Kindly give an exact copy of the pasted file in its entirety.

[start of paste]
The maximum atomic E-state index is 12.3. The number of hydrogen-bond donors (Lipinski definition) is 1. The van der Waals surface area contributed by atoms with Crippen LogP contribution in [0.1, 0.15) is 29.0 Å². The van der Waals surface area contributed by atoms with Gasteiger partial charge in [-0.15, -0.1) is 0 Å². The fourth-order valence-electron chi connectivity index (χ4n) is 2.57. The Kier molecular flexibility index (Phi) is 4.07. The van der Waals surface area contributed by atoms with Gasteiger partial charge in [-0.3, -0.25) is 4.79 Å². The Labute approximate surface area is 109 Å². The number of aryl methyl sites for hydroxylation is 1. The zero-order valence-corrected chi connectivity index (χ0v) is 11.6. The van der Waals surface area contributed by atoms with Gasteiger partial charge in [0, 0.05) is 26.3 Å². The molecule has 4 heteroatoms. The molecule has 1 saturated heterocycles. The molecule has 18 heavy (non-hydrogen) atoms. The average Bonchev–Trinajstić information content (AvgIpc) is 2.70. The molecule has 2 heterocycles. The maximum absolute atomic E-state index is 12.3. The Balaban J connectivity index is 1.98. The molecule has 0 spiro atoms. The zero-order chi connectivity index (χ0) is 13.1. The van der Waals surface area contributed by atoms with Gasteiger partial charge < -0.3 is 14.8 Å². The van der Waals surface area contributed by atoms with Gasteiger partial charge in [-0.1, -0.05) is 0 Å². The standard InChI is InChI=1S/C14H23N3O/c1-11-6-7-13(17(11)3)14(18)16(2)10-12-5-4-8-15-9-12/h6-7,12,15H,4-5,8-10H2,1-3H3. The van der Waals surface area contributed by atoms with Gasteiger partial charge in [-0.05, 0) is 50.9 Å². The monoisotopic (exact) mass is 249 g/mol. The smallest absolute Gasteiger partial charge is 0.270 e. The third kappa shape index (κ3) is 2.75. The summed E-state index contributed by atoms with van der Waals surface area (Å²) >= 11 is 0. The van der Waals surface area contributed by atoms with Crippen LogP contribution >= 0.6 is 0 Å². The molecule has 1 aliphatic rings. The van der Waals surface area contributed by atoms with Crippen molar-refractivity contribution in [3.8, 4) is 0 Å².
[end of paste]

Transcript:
The maximum atomic E-state index is 12.3. The number of hydrogen-bond donors (Lipinski definition) is 1. The van der Waals surface area contributed by atoms with Crippen LogP contribution in [0.1, 0.15) is 29.0 Å². The van der Waals surface area contributed by atoms with Gasteiger partial charge in [-0.15, -0.1) is 0 Å². The fourth-order valence-electron chi connectivity index (χ4n) is 2.57. The Kier molecular flexibility index (Phi) is 4.07. The van der Waals surface area contributed by atoms with Gasteiger partial charge in [-0.3, -0.25) is 4.79 Å². The Labute approximate surface area is 109 Å². The number of aryl methyl sites for hydroxylation is 1. The zero-order valence-corrected chi connectivity index (χ0v) is 11.6. The van der Waals surface area contributed by atoms with Gasteiger partial charge in [0, 0.05) is 26.3 Å². The molecule has 4 heteroatoms. The molecule has 1 saturated heterocycles. The molecule has 18 heavy (non-hydrogen) atoms. The average Bonchev–Trinajstić information content (AvgIpc) is 2.70. The molecule has 2 heterocycles. The maximum absolute atomic E-state index is 12.3. The Balaban J connectivity index is 1.98. The molecule has 0 spiro atoms. The zero-order chi connectivity index (χ0) is 13.1. The van der Waals surface area contributed by atoms with Gasteiger partial charge < -0.3 is 14.8 Å². The van der Waals surface area contributed by atoms with Gasteiger partial charge in [-0.1, -0.05) is 0 Å². The standard InChI is InChI=1S/C14H23N3O/c1-11-6-7-13(17(11)3)14(18)16(2)10-12-5-4-8-15-9-12/h6-7,12,15H,4-5,8-10H2,1-3H3. The van der Waals surface area contributed by atoms with Gasteiger partial charge in [-0.05, 0) is 50.9 Å². The monoisotopic (exact) mass is 249 g/mol. The smallest absolute Gasteiger partial charge is 0.270 e. The third kappa shape index (κ3) is 2.75. The summed E-state index contributed by atoms with van der Waals surface area (Å²) >= 11 is 0. The van der Waals surface area contributed by atoms with Crippen LogP contribution >= 0.6 is 0 Å². The molecule has 1 aliphatic rings. The van der Waals surface area contributed by atoms with Crippen molar-refractivity contribution in [3.8, 4) is 0 Å².